Clarification of Rules for Remote Meetings Under State Level State of Emergency: No More Waiting 24 Hours After Public Hearings!Authored by: Frayda Bluestein on Friday, June 18th, 2021
At the beginning of the pandemic, a new statute regarding remote meetings– GS 166A-19.24— provided a roadmap for managing government business. Public officials have learned so much about how to do things differently. Shout out to all of you who have pivoted in so many new directions, to keep people safe and healthy, and keep the government moving. The new rules for remote meetings, summarized in my blog post here, have worked well but they also raised a few questions. Luckily, several local government attorneys proposed some clarifying changes. [Special thanks to Mujeeb Shah-Khan (Monroe City Attorney) for shepherding the project.] Three changes were ratified by the legislature and signed by the Governor in Session Law 2021-35 (House Bill 812). This blog summarizes the changes, which will become effective July 1, 2021, and apply to remote meetings held on or after that date. Read more »
Authored by: Kara Millonzi on Wednesday, June 16th, 2021
UPDATED June 18, 2021 to provide additional information on investment proceeds of ARP Funds, based on a June 17 update from US Treasury.
As detailed here and here, the federal American Rescue Plan Act (ARP) provides significant funding for NC local governments. (These funds are also referred to as Coronavirus State and Local Fiscal Recovery Funds, CSLFRF, CLFRF, or Fiscal Recovery Funds.) Many counties and municipalities over 50K population (metropolitan municipalities) have already received their first tranche of funds directly from the federal government, which comprises one-half of their total allocation. (For counties and metropolitan municipalities who have not yet applied, you may do so here.) All other municipalities, referred to as nonentitlement units of local government or NEUs, should receive their first distribution from the state within the next month or so, which also will comprise one-half of their total allocation. The NC Pandemic Recovery Office (NCPRO) has important guidance for local governments, including a checklist of items to complete in anticipation of receiving the ARP funds. They also are compiling and addressing frequently asked questions here. The US Treasury has addressed NEU distribution FAQs here.
Local government officials have many questions about when they’ll receive their funds and how much, for what purposes may they spend the monies, and what contracting, reporting, auditing, and other compliance requirements apply. Unfortunately, we do not yet have all the answers from the federal government. The good news is that local officials do not have to rush to spend the funds. According to the US Treasury’s Interim Final Rule interpreting the ARP, local governments have until December 31, 2024, to obligate the ARP monies and until December 31, 2026, to expend all the funds. As an immediate matter, though, local officials need to know how to accept the funds, what to do with the cash, and how to budget the monies under state law. Those are the topics of this post. Read more »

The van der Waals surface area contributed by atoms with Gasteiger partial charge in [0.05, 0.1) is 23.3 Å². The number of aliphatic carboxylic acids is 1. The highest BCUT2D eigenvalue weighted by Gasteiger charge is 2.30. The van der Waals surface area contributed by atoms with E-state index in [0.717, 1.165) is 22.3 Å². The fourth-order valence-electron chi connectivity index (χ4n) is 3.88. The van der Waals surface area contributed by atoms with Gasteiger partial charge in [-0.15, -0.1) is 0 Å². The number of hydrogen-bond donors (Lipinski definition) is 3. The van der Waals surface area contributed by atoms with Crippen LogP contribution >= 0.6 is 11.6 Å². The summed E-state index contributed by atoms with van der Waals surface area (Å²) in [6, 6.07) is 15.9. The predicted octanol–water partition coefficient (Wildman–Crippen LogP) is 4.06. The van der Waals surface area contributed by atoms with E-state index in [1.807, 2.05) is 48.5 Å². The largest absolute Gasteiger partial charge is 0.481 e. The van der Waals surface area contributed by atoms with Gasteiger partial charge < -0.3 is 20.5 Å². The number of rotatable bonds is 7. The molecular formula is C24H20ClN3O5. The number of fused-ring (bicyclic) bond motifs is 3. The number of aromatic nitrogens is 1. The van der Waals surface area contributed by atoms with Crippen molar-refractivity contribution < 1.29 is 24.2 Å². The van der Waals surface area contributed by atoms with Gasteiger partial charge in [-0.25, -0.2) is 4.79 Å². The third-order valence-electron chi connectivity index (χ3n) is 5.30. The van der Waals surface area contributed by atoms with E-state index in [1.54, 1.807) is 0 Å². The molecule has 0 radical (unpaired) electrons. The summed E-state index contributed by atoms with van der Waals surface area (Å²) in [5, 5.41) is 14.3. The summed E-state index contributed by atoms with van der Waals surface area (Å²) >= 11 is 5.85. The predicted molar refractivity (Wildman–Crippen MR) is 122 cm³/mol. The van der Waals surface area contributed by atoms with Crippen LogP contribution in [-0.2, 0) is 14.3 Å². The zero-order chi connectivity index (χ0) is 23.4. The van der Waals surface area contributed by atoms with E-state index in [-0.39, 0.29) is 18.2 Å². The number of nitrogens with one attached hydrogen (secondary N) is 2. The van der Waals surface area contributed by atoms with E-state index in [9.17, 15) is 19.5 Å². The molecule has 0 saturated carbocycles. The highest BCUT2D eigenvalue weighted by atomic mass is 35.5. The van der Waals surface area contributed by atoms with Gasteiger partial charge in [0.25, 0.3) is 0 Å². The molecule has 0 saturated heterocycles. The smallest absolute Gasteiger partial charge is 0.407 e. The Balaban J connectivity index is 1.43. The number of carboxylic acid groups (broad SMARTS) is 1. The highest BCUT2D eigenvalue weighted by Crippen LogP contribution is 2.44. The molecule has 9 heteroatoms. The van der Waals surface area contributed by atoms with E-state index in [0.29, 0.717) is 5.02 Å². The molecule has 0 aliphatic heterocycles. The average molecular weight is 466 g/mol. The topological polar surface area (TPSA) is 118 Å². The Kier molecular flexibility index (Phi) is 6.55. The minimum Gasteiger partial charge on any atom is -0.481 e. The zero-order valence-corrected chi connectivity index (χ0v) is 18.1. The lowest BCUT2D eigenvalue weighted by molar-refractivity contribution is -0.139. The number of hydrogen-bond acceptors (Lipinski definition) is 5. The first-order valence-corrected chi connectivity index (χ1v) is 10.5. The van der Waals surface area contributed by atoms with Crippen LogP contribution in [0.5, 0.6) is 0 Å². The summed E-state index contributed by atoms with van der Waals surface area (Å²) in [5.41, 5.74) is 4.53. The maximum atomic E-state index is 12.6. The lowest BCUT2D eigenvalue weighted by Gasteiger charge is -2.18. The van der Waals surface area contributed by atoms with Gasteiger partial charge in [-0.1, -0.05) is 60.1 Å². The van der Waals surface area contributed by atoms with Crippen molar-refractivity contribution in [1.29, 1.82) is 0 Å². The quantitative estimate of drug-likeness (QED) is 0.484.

Authored by: Tyler Mulligan on Tuesday, June 1st, 2021
The federal American Rescue Plan Act of 2021 (ARP) established Coronavirus State and Local Fiscal Recovery Funds (“FRF”), which will be distributed to state and local governments for the purpose of responding “to the public health emergency with respect to the Coronavirus Disease 2019 (COVID–19) or its negative economic impacts, including assistance to households, small businesses, and nonprofits, or aid to impacted industries such as tourism, travel, and hospitality” (Part 8, Subtitle M of ARP). The amounts to be distributed are substantial. The U.S. Department of Treasury (“Treasury”) lists the county-by-county distributions here and the allocations for “entitlement” cities here.
The Interim Final Rule, promulgated by Treasury and codified at Part 35 of Subtitle A of Title 31 of the Code of Federal Regulations, recognizes “a broad range of eligible uses” for FRF, and offers local governments “flexibility to determine how best to use payments.” Although the rule is still “interim” and therefore leaves some details to be finalized, public officials are beginning to plan how they will utilize the infusion of funding. This post is designed to inform those initial planning discussions at the local level, and it will be updated when/if the “interim final rule” is revised.
There are many possible uses of FRF, ranging from premium pay for essential workers, to water, sewer, and broadband infrastructure. One particular category of potential FRF-eligible activities has generated a good deal of interest and questions from public officials: 31 C.F.R. 35.6(b)(12)(ii)(B) authorizes FRF to be used for “[d]evelopment of affordable housing to increase supply of affordable and high-quality living units.” Read more »